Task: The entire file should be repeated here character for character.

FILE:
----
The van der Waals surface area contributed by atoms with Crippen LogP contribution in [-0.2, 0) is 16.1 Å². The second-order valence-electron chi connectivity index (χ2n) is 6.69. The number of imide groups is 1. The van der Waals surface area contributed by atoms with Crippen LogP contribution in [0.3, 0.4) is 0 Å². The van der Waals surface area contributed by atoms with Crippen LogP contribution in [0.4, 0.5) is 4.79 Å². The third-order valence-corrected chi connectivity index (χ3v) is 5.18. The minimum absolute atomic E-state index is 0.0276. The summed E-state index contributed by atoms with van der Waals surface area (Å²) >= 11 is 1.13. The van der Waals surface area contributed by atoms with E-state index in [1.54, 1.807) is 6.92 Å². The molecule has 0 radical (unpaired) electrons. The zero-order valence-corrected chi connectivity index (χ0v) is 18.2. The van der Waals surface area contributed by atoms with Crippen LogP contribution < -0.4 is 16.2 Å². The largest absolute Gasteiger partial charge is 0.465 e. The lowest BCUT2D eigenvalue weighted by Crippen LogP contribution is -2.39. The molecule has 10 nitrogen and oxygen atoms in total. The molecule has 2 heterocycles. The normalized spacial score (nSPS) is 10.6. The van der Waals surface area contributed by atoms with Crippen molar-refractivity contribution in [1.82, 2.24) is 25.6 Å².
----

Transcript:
The van der Waals surface area contributed by atoms with Crippen LogP contribution in [-0.2, 0) is 16.1 Å². The second-order valence-electron chi connectivity index (χ2n) is 6.69. The number of imide groups is 1. The van der Waals surface area contributed by atoms with Crippen LogP contribution in [0.3, 0.4) is 0 Å². The van der Waals surface area contributed by atoms with Crippen LogP contribution in [0.4, 0.5) is 4.79 Å². The third-order valence-corrected chi connectivity index (χ3v) is 5.18. The minimum absolute atomic E-state index is 0.0276. The summed E-state index contributed by atoms with van der Waals surface area (Å²) >= 11 is 1.13. The van der Waals surface area contributed by atoms with E-state index in [1.54, 1.807) is 6.92 Å². The molecule has 0 radical (unpaired) electrons. The zero-order valence-corrected chi connectivity index (χ0v) is 18.2. The van der Waals surface area contributed by atoms with Crippen LogP contribution < -0.4 is 16.2 Å². The largest absolute Gasteiger partial charge is 0.465 e. The lowest BCUT2D eigenvalue weighted by Crippen LogP contribution is -2.39. The molecule has 10 nitrogen and oxygen atoms in total. The molecule has 2 heterocycles. The normalized spacial score (nSPS) is 10.6. The van der Waals surface area contributed by atoms with Crippen molar-refractivity contribution in [1.82, 2.24) is 25.6 Å².